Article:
Living Smart: Help your small space live large

McClatchy-Tribune Information Services

Feeling cramped but don’t want to move? There many ways to make small seem spacious. Embracing a "less is more" mindset is even trendy, with micro homes attracting macro interest on social media and on TV.

Granted, your home is likely larger than a true "tiny house," which tends to max out at 400 square feet. But plenty of homes are less than 2,598 square feet, the average size for houses built in 2013, according to the U.S. Census Bureau.

Here are tips from top-rated interior designers, home stagers and real estate agents for how to make the most of small rooms:

Pick your palette: Consider neutral or light paint colors, which reflect light and can make a room appear larger. Using one main color alone or in a variety of shades can create a sense of serenity. If you introduce a secondary color, do so in small splashes.

Create a focal point: Keep color, pattern and materials simple, but introduce one bold or special element, such as an elaborate mirror, artwork or pendant light fixture. Another way to draw the eye is to paint one wall in an otherwise neutral room a bold or dark tone.

Keep it simple: Choose items with simple lines and shapes. Reduce visual clutter with a few larger pieces of furniture rather than multiple small items. You don’t have to stick with the typical sofa and loveseat arrangement. Consider pairing a small couch or loveseat with one or two chairs.

Clear the clutter: Remove excess items from any small room, including accessories that contribute to visual clutter. Avoid small artwork and décor items; larger pieces can make a space feel larger and make more of a statement.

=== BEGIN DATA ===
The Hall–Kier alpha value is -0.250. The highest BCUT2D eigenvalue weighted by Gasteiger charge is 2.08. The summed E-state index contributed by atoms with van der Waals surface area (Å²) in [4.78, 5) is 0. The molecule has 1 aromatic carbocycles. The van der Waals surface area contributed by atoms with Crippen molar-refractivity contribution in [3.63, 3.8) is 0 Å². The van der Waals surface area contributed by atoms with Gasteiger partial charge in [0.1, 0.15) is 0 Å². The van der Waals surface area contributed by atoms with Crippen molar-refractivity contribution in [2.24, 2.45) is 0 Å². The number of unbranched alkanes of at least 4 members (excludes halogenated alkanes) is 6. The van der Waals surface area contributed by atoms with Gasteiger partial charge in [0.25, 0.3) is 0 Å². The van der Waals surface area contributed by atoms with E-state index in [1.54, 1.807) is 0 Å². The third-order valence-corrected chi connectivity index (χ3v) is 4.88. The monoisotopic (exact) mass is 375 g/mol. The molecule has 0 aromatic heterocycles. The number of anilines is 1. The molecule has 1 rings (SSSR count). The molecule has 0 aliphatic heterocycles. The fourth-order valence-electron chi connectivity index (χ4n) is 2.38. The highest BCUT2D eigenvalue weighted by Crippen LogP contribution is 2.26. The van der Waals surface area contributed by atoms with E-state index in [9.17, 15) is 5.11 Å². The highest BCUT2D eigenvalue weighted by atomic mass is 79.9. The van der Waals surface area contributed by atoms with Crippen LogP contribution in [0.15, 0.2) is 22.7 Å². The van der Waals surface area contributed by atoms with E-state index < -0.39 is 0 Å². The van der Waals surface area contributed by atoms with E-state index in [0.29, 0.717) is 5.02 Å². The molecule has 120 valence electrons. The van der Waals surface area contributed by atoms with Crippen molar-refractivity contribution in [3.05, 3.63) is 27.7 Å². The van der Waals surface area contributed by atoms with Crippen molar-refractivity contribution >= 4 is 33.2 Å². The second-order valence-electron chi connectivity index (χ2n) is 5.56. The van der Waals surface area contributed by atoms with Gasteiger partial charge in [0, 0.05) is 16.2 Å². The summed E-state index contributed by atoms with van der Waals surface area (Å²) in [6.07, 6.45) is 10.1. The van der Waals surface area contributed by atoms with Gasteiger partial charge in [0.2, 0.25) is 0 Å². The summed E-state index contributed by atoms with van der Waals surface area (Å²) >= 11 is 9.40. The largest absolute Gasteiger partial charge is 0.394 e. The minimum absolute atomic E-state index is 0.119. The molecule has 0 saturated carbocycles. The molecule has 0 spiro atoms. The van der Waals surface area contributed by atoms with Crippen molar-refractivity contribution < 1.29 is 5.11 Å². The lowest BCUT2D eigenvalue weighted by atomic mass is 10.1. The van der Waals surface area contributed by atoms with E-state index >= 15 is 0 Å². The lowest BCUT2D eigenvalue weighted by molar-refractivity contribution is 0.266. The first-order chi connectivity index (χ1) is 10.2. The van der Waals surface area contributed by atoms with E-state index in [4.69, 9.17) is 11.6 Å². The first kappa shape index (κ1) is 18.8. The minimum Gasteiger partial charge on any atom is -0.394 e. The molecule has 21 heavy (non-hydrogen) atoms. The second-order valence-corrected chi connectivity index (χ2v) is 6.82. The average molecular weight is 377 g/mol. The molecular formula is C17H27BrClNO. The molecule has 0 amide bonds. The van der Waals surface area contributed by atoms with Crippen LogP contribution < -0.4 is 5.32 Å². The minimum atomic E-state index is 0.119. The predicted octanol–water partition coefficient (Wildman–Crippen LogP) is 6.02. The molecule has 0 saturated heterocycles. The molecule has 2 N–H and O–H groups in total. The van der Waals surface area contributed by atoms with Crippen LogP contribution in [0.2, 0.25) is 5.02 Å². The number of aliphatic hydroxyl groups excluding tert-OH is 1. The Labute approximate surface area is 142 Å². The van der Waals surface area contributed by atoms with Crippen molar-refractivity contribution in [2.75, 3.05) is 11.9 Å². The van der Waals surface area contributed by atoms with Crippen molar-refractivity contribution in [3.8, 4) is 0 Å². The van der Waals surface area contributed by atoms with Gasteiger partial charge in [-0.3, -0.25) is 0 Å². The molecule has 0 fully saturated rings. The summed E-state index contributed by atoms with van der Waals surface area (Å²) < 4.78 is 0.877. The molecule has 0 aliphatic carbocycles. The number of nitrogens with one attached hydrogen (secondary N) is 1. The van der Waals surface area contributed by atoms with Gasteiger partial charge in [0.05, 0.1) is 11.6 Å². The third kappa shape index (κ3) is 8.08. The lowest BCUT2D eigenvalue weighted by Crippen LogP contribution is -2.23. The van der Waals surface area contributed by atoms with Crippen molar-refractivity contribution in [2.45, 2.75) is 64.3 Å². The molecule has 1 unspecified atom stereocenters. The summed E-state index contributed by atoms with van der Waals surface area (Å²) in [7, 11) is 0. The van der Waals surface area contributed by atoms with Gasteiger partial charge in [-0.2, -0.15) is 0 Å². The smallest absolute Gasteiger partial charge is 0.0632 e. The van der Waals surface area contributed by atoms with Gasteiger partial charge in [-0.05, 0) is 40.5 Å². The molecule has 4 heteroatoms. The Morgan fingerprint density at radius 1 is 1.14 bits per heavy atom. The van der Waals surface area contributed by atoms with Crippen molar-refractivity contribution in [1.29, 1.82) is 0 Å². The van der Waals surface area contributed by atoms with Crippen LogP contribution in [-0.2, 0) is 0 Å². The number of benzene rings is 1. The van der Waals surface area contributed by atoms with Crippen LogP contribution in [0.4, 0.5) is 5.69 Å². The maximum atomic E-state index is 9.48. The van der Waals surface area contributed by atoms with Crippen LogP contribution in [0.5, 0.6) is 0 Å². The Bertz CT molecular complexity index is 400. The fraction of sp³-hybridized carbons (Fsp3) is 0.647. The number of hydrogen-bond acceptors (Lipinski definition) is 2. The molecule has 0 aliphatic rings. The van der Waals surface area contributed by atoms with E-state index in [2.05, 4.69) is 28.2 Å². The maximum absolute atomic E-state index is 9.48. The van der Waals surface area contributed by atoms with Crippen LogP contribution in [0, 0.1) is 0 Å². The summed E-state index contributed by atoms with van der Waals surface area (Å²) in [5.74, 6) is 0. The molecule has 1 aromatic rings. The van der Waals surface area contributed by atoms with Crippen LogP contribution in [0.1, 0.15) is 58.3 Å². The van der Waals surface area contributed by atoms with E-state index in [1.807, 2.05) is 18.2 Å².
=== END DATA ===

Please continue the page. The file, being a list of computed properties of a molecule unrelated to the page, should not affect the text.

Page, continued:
Let there be light: Brighter spaces appear larger than dim ones. Uncover windows. Don’t block views to windows and doors; the farther you can see into a space, the larger and more open it seems.

Recessed lighting and sconces can be a space-saving way to shed light. In some cases, recessed lights may negate the need for end tables and lamps. Other lighting options include accent, track or under-cabinet fixtures.

Reflect on this: A large mirror — or gallery of smaller ones — along the longest wall of a room can make it seem wider. Other space-enhancing ideas: two mirrors across from each other, a mirror across from a window, an oversized framed mirror leaning against a wall.

Carve out space: Consider furniture that serves multiple functions. A headboard can double as a bookshelf. An ottoman can provide hidden storage and work as a coffee table.

Add storage by recessing shelving into a wall, or extending bookshelves to the ceiling. To create the illusion of more space, paint the inside of shelves a deeper shade than the wall color.

Boost your bathroom: One of the best ways to make a bathroom seem more spacious is to trade a traditional cabinet vanity for a pedestal sink. Install a medicine cabinet for storage. If you keep a cabinet, consider one with legs or open shelves. Another tip: Swap your shower curtain for a glass door or, more affordably, a clear curtain.